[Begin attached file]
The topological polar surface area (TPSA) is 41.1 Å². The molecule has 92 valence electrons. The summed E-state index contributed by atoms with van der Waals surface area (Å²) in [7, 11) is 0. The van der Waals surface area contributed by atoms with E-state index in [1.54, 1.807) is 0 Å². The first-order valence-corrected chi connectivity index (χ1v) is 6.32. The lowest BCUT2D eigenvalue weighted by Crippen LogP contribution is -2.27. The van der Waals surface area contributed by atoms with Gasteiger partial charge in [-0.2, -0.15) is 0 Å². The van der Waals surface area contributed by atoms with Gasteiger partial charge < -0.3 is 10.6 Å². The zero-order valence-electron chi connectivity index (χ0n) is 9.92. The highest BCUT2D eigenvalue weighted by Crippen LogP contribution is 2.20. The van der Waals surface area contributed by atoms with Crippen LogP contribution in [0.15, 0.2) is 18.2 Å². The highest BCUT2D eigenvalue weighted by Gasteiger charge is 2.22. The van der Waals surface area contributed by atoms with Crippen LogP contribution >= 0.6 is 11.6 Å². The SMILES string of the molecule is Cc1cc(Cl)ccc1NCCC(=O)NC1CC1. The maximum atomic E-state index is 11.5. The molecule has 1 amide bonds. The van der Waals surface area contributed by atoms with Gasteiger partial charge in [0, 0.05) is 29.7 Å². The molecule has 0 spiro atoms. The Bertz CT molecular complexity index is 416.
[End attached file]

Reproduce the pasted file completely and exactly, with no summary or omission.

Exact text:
The topological polar surface area (TPSA) is 41.1 Å². The molecule has 92 valence electrons. The summed E-state index contributed by atoms with van der Waals surface area (Å²) in [7, 11) is 0. The van der Waals surface area contributed by atoms with E-state index in [1.54, 1.807) is 0 Å². The first-order valence-corrected chi connectivity index (χ1v) is 6.32. The lowest BCUT2D eigenvalue weighted by Crippen LogP contribution is -2.27. The van der Waals surface area contributed by atoms with Gasteiger partial charge in [-0.2, -0.15) is 0 Å². The van der Waals surface area contributed by atoms with Gasteiger partial charge < -0.3 is 10.6 Å². The zero-order valence-electron chi connectivity index (χ0n) is 9.92. The highest BCUT2D eigenvalue weighted by Crippen LogP contribution is 2.20. The van der Waals surface area contributed by atoms with Crippen LogP contribution in [0.15, 0.2) is 18.2 Å². The highest BCUT2D eigenvalue weighted by Gasteiger charge is 2.22. The van der Waals surface area contributed by atoms with Crippen LogP contribution >= 0.6 is 11.6 Å². The SMILES string of the molecule is Cc1cc(Cl)ccc1NCCC(=O)NC1CC1. The maximum atomic E-state index is 11.5. The molecule has 1 amide bonds. The van der Waals surface area contributed by atoms with Gasteiger partial charge in [0, 0.05) is 29.7 Å². The molecule has 0 spiro atoms. The Bertz CT molecular complexity index is 416.